**I converted this to my --sorta-- home office because my wife gave me an ultimatum to move out of the basement. I used to have an office in our unfinished basement, but every winter I would come down with a severe case of bronchitis, and she finally got tired of me getting sick when the weather turned cold.

***When I graduated high school, I pretty much cut the cord from any real relationships from my classmates and those of the all girls Catholic high school next door. If you've ever been a non-conformist or a geek in a Catholic school environment that prized athletics more than anything else, you'd understand. Even those who I considered friends would attempt to use my friendship to get me to do things for them, as if friendship were a bargaining chip. I suppose I shouldn't have been surprised, given that most of my friends' dads were salesmen. (Cue Willie Loman references from Death of a Salesman.)

Monday, August 9, 2021


Saturday night was a stroll down memory lane.

We returned to Naxxramas to get enough splinters for our third guildie to get her Atiesh.

When TBC Classic dropped on June 1st, she was sitting at exactly 20/40 splinters, and enough people in guild made a commitment to try to get her Atiesh completed that we knew that once things settled down enough* we were going back there.

I got Brig attuned --only got her to Honored with the Argent Dawn, but that's the breaks-- and away she went on Saturday Night.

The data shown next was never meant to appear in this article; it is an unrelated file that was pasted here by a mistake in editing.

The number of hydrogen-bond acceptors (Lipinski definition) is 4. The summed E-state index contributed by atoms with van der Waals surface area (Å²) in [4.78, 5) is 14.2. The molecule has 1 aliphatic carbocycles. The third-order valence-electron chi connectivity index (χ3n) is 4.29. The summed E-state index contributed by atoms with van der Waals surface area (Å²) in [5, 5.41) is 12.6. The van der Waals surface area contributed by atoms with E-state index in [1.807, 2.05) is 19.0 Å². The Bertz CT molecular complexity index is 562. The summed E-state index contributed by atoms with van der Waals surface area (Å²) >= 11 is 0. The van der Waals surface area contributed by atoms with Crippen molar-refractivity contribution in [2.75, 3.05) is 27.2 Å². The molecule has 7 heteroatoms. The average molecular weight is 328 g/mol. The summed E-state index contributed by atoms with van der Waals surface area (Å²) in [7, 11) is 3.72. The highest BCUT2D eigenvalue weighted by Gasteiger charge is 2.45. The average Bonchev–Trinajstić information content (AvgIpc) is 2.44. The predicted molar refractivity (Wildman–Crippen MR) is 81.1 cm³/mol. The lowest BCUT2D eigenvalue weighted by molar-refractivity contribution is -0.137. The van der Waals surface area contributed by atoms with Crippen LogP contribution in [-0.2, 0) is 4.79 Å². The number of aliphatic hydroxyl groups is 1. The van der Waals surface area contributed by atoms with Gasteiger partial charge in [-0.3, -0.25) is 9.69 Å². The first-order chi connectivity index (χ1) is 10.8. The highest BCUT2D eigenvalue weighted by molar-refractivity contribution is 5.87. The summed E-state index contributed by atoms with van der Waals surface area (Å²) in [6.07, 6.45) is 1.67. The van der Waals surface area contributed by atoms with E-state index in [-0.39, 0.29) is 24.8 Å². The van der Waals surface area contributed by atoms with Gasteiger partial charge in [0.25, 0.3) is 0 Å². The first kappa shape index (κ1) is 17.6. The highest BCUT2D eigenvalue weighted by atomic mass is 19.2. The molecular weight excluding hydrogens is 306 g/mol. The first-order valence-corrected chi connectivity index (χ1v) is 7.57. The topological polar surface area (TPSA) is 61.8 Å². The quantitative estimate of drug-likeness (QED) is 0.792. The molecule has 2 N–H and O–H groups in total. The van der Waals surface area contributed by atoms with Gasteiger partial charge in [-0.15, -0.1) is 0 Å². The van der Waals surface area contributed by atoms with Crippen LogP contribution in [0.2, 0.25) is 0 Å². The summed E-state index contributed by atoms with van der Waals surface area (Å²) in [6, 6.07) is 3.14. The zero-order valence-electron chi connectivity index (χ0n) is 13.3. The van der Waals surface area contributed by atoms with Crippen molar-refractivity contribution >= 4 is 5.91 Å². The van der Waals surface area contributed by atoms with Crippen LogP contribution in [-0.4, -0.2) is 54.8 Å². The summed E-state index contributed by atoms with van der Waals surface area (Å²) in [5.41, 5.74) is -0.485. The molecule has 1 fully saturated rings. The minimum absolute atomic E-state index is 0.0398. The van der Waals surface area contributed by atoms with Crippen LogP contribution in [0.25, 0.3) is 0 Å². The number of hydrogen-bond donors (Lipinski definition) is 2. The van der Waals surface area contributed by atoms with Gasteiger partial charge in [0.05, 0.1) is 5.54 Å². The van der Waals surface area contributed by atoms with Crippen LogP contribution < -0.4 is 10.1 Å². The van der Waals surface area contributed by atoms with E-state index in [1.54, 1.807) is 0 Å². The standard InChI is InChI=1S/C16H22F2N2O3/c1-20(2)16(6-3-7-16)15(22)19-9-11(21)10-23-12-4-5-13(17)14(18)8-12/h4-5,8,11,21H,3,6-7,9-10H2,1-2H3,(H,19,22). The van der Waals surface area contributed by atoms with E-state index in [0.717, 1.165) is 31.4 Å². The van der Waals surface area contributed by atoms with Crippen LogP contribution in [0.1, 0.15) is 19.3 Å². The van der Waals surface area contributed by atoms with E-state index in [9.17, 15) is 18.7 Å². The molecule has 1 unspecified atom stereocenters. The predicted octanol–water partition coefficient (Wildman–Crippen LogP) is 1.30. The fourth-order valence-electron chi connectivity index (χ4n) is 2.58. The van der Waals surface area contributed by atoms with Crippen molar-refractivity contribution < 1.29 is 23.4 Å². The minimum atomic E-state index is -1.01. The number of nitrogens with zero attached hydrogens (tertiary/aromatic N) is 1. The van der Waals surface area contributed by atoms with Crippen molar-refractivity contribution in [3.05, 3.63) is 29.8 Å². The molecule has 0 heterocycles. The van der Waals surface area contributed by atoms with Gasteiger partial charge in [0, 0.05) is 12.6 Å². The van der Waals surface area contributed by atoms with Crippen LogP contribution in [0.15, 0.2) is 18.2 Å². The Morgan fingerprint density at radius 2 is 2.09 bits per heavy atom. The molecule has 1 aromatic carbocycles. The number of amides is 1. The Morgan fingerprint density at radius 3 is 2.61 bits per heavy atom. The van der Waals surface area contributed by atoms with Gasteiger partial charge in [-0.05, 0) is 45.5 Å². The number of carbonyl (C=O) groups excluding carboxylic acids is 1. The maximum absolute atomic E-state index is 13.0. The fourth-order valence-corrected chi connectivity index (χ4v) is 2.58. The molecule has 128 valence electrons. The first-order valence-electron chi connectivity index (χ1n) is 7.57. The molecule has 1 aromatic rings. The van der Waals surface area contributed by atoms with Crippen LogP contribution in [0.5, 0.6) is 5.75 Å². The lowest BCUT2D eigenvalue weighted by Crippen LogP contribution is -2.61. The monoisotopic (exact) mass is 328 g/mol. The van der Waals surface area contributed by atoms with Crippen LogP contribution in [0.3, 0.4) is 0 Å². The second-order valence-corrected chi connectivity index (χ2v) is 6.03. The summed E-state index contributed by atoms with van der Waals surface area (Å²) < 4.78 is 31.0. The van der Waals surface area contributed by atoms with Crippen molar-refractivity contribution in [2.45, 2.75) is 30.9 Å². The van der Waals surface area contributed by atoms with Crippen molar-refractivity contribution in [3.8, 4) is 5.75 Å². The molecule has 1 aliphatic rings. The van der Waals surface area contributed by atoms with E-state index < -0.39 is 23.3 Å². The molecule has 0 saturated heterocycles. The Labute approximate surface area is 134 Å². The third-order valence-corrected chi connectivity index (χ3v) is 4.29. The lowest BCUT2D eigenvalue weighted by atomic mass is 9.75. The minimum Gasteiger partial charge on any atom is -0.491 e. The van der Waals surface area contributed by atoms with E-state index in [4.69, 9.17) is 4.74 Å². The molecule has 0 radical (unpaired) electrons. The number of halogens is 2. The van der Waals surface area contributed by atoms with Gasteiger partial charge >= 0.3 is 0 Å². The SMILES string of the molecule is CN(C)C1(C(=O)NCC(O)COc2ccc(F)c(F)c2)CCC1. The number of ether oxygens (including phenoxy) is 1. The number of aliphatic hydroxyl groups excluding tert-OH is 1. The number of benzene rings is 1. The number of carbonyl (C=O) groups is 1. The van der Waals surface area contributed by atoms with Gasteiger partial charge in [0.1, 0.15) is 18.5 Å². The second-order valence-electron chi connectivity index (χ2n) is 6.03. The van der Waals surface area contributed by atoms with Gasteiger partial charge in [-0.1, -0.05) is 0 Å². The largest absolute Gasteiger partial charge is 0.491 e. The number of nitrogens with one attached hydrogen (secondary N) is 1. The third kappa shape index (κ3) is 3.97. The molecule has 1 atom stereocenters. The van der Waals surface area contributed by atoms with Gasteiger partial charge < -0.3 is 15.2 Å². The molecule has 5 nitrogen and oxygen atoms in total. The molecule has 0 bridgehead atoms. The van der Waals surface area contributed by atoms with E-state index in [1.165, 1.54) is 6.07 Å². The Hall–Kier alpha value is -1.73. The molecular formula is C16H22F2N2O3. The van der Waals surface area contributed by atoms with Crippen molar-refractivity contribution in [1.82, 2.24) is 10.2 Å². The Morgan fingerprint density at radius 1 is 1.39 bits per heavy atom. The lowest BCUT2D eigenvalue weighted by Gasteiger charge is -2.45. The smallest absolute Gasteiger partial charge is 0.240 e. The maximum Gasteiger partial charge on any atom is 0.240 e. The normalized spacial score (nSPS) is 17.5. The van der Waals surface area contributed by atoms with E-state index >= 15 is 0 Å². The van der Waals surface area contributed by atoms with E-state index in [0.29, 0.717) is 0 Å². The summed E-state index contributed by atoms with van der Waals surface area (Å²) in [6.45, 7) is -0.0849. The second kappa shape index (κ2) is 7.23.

From the way back machine to 1975 (in the US).

Only 22 started out initially, but we eventually ended up with 26 as some people from the old raid team trickled in. It was a bit rough on Anub'Rekhan at first, as we had only one Mage, but we cleaned things up and got through it. We didn't hit any bumps at all on Patchwerk and Loatheb --the tank was hardly taking any damage at all-- but we did wipe on Noth due to a lack of decursers. So... I hopped on Card and swapped toons for Noth just for the extra decursing boost.**

We made it through three wings --I saw Midnight Haze drop-- and we reached the end of the night after Razuvius in the Military Wing. And that was with 15 people short of a full 40 person raid.

If we managed to get a full 40 person raid together, we could conceivably blitz through the entire instance in one 4 hour raid block. 


How'd it feel?


Not that I'm not familiar with Naxx, but that I was on a melee DPS toon. The things such as positioning suddenly become much more important when I'm on Brig, and I was called out by somebody saying "Are you asking to be killed?"

"Oh, that's just Brig. It's pretty much his thing."